Previously in the NFL June 1 was a big date signaling the second wind of free agency. Without getting too far into it, teams could cut players on (or after) this date and spread out the salary cap hit. This was a big day you used to see a lot of veterans being released.
With the lack of a salary cap, things have changed.
All RFAs can sign by June 1 the contract their original club tendered before March 5 — the first day of the 2010 league year. If a player does not sign by June 1, the original club can extend the qualifying offer and thereby retain exclusive rights to the player.
For the Chiefs, this situation is applicable to only Jarrad Page, the lone unsigned restricted free agent on the team.
So the Chiefs have a few options: Re-issue the same tender offer they originally gave him or issue an offer at 110% of his 2009 base salary (whichever is greater) or not offer him anything and let him become a free agent.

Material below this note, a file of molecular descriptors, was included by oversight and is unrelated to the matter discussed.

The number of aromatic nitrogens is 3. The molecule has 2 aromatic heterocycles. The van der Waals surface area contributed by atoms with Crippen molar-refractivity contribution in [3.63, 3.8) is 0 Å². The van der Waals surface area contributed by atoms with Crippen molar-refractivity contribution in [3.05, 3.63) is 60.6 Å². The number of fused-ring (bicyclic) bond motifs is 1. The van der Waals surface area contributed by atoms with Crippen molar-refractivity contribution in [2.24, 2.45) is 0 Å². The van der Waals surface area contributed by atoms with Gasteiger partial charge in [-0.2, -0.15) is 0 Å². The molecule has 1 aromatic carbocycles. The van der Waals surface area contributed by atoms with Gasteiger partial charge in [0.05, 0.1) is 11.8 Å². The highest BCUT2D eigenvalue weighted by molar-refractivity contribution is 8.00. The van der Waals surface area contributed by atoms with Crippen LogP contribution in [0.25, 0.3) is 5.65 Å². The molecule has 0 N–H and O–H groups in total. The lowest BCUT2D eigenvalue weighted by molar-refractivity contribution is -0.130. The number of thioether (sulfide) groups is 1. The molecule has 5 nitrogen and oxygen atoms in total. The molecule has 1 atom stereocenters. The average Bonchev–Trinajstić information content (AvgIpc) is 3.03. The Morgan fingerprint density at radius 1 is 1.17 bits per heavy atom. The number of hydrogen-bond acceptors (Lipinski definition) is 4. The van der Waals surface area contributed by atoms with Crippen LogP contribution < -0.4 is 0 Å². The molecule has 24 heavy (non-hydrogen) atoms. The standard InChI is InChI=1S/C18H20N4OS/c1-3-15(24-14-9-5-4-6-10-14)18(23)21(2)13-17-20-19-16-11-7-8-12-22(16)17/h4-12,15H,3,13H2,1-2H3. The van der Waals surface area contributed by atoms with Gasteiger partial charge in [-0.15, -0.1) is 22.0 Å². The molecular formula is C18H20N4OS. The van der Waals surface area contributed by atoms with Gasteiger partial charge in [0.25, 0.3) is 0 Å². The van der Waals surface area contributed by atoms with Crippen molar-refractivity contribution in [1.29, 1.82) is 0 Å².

What the Chiefs will do is keep the previous offer since it's greater than 110% of Page's 2009 salary.
June 15 is an important date...kind of. At that point the Chiefs can apply a tender at 110% of his 2009 salary and -- compared to the tender that's on the table now -- that would cost him almost $60,000. That's a lot of money but somehow I don't think that's playing a big role here.
Page is one of 37 unsigned restricted free agents so he's hardly unique.
Update: Great minds think alike. Josh Looney of KCChiefs.com is talking about the same subject.